What is it?
The Stelvio is a 1200cc dual-sport bike, which competes in the popular segment shared by BMW’s 1200 GS, Yamaha’s 1200 Super Ténéré and Honda’s 1200 Crosstourer, amongst others. The bike has the characteristic Moto Guzzi transverse V-shaped twin-cylinder engine. For someone interested in a motorcycle in this segment, but want “something different”, the Stelvio is the one to have.
The air- and oil-cooled V-twin 1151cc engine produces 77kW at 7250r/min and 113Nm at 5800r/min. The power is transmitted to the back wheel via the CA.R.C, otherwise known as the compact reactive cardan shaft drive. Many riders consider the shaft drive as the preferred method of transmission as it means little to no maintenance in comparison with chain and sprocket drive.
Style, instruments and equipment
As with many other manufacturers, the overall styling is described as “aggressive”. Moto Guzzi goes one further and calls it “dynamic”, whatever that means. When I first saw the bike in its Lava Black (or satin black for we mere mortals) finish, it reminded me of a Stealth Bomber. The aluminium panniers in the same satin black finish, which come as standard with the Stelvio, make it look even larger. There’s quite a bit of extra kit included with the Stelvio, namely: ABS, traction control, cylinder guards, long-range halogen lights, aluminium sump guard, hand guards and an extra-large adjustable windshield with side wind deflectors. The bike is factory made for long-distance touring, on and off the beaten track, which is helped along with a 32-litre fuel tank.
The ABS, as well as the traction control, can be switched off to suit the rider’s style and road surface. Both the front (preload) and back (preload and rebound) suspension is adjustable. The instrumentation console mixes it up with analogue and digital faces. All the basic information is given at a quick glance downwards, but what was missed was a gear indicator. One other niggling issue was my left hand index finger would brush against the light switch, causing me to throw the lights onto their main beam setting at awkward moments. A few fellow road users were not amused.
A speed bike it is not, and the red line approaches fast, but that is to be expected from an engine that delivers its maximum output at 7250r/min. It will, however, eat up the tar at speed and travel comfortably on gravel. For the average rider like me, it has more than enough power and road-handling capability. More than once I caught myself cruising at 160km/h and more, as the Stelvio is such a comfortable ride. It does not feel strained at all.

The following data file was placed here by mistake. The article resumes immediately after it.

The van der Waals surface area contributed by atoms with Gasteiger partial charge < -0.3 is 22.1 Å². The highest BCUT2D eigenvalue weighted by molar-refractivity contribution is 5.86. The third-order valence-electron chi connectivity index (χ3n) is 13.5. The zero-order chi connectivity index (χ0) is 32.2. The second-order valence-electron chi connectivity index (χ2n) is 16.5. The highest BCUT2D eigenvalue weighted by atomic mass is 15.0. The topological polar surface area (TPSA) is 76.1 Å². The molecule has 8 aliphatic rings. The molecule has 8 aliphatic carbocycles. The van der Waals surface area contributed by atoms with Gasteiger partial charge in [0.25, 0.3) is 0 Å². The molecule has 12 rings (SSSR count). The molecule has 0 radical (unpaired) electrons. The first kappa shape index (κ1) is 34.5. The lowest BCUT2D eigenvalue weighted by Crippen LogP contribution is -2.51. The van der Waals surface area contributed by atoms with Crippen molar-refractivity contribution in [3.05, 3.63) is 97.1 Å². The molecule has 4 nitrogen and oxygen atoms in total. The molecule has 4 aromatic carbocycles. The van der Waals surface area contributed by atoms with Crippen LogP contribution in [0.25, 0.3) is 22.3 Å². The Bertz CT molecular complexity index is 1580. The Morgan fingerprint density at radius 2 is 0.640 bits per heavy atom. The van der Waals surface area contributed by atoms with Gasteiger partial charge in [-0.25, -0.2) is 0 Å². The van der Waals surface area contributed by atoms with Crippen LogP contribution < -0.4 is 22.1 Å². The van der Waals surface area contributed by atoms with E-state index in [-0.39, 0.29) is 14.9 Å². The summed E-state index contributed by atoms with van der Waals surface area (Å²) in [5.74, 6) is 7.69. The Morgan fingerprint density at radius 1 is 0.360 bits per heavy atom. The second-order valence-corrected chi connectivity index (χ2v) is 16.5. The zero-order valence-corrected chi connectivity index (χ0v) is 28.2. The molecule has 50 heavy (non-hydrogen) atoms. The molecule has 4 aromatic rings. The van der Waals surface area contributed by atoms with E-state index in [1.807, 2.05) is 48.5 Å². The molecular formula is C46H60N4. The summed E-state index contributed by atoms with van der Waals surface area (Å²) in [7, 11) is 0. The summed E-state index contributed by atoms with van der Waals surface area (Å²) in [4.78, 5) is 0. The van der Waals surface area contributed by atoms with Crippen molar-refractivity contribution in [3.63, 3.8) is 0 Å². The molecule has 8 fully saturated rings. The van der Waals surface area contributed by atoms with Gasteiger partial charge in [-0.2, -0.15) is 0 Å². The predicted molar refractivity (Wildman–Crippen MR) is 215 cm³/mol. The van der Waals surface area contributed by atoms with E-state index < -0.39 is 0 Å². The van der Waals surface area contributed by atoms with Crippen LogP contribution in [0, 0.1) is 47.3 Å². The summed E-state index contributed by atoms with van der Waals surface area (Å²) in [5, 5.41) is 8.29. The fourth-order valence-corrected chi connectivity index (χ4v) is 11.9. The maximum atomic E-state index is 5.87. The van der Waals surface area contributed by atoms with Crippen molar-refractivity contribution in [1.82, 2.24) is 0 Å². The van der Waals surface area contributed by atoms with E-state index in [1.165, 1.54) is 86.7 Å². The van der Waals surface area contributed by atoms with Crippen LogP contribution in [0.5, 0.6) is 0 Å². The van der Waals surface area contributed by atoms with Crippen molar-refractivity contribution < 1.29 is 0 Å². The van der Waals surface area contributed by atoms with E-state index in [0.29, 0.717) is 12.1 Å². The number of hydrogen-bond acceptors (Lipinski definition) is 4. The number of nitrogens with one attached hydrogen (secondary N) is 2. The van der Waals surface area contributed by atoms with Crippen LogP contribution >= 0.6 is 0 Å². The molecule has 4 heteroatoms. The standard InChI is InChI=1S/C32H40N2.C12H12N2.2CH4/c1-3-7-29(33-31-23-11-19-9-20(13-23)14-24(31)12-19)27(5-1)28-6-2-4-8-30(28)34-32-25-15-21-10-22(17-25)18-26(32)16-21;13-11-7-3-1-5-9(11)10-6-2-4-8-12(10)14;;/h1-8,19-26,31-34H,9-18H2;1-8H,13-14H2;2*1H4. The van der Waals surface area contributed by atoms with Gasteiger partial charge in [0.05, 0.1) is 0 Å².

Ride and handling
The bike is large and, with its standard panniers fitted, it looks monstrous. However the Guzzi is anything but unwieldy. Cornering and commuting was a pleasure. One thing about the Moto Guzzi that surprised me is that the bike cants over to the right when you open the throttle when standing still. This is due to the transverse placement of the cylinders. You can also sometimes feel it when cornering from standstill, but I quickly became used to it. I just had to remove the panniers in the city, as they can cause a mishap in small spaces when you try to manoeuvre through traffic and parking obstacles.
There is a famous clip on YouTube of a French motorcycling journalist who had an embarrassing experience with panniers. See it here.
Like: The looks, the ride and the questions from people at robots.
Dislike: Classic Moto Guzzi, the engine will become a knee warmer in slower traffic.
Verdict and rating
Moto Guzzi has always been part of the South African motorcycling scene. Now they have brought out an excellent motorcycle to compete with the GS’ on the road, coupled with Italian charisma that stands out in the crowd. 8/10.
Honda VFR1200X Crosstourer, BMW 1200 GS and GS Adventure, Yamaha XT1200Z Super Ténéré, KTM 1190 Adventure
Specifications for Moto Guzzi Stelvio 1200 8V NTX
- Engine Oil- and air-cooled V-twin
- Gearbox Six-speed gearbox, single disc clutch. Shaft drive.
- Power 77kW@7250r/min
- Torque 113Nm@5800r/min
- Weight 272kg (wet and fuelled)
- Seat height 820 to 840mm (adjustable)
- Fuel capacity 32 litres
- Fuel consumption 14.8km/l
- Tank range 480km
- Warranty and servicing Two-year unlimited warranty, first service at 1000km, after that 10 000km service intervals.
- Price R165 995
- Ridden by Bikeroutes March 2012
- Review by Bert Kirsten
More info from www.motoguzzisa.co.za